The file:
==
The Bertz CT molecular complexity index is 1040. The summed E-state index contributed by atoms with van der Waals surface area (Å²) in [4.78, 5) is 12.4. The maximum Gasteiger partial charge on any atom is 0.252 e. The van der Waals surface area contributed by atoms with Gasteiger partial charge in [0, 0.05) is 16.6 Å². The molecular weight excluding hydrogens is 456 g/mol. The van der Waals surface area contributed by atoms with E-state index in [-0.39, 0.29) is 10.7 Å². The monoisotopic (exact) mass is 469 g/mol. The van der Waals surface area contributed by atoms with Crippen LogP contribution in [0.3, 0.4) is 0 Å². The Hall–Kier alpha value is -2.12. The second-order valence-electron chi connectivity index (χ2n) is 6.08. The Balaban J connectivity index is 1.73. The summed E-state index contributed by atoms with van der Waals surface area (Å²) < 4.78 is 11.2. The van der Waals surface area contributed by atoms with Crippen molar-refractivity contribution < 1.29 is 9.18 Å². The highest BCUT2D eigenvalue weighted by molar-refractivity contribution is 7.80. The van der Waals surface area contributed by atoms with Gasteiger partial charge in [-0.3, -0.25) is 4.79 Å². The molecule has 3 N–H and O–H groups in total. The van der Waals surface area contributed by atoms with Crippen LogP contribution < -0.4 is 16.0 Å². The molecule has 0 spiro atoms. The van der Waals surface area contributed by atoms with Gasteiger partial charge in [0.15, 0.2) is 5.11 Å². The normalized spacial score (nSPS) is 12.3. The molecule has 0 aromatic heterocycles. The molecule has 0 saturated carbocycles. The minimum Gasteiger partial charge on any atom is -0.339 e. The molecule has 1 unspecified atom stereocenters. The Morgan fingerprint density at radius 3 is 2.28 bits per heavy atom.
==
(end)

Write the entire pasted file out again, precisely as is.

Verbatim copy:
The Bertz CT molecular complexity index is 1040. The summed E-state index contributed by atoms with van der Waals surface area (Å²) in [4.78, 5) is 12.4. The maximum Gasteiger partial charge on any atom is 0.252 e. The van der Waals surface area contributed by atoms with Gasteiger partial charge in [0, 0.05) is 16.6 Å². The molecular weight excluding hydrogens is 456 g/mol. The van der Waals surface area contributed by atoms with E-state index in [-0.39, 0.29) is 10.7 Å². The monoisotopic (exact) mass is 469 g/mol. The van der Waals surface area contributed by atoms with Crippen LogP contribution in [0.3, 0.4) is 0 Å². The Hall–Kier alpha value is -2.12. The second-order valence-electron chi connectivity index (χ2n) is 6.08. The Balaban J connectivity index is 1.73. The summed E-state index contributed by atoms with van der Waals surface area (Å²) < 4.78 is 11.2. The van der Waals surface area contributed by atoms with Crippen molar-refractivity contribution < 1.29 is 9.18 Å². The highest BCUT2D eigenvalue weighted by molar-refractivity contribution is 7.80. The van der Waals surface area contributed by atoms with Gasteiger partial charge in [-0.3, -0.25) is 4.79 Å². The molecule has 3 N–H and O–H groups in total. The van der Waals surface area contributed by atoms with Crippen LogP contribution < -0.4 is 16.0 Å². The molecule has 0 spiro atoms. The van der Waals surface area contributed by atoms with Gasteiger partial charge in [0.15, 0.2) is 5.11 Å². The normalized spacial score (nSPS) is 12.3. The molecule has 0 aromatic heterocycles. The molecule has 0 saturated carbocycles. The minimum Gasteiger partial charge on any atom is -0.339 e. The molecule has 1 unspecified atom stereocenters. The Morgan fingerprint density at radius 3 is 2.28 bits per heavy atom.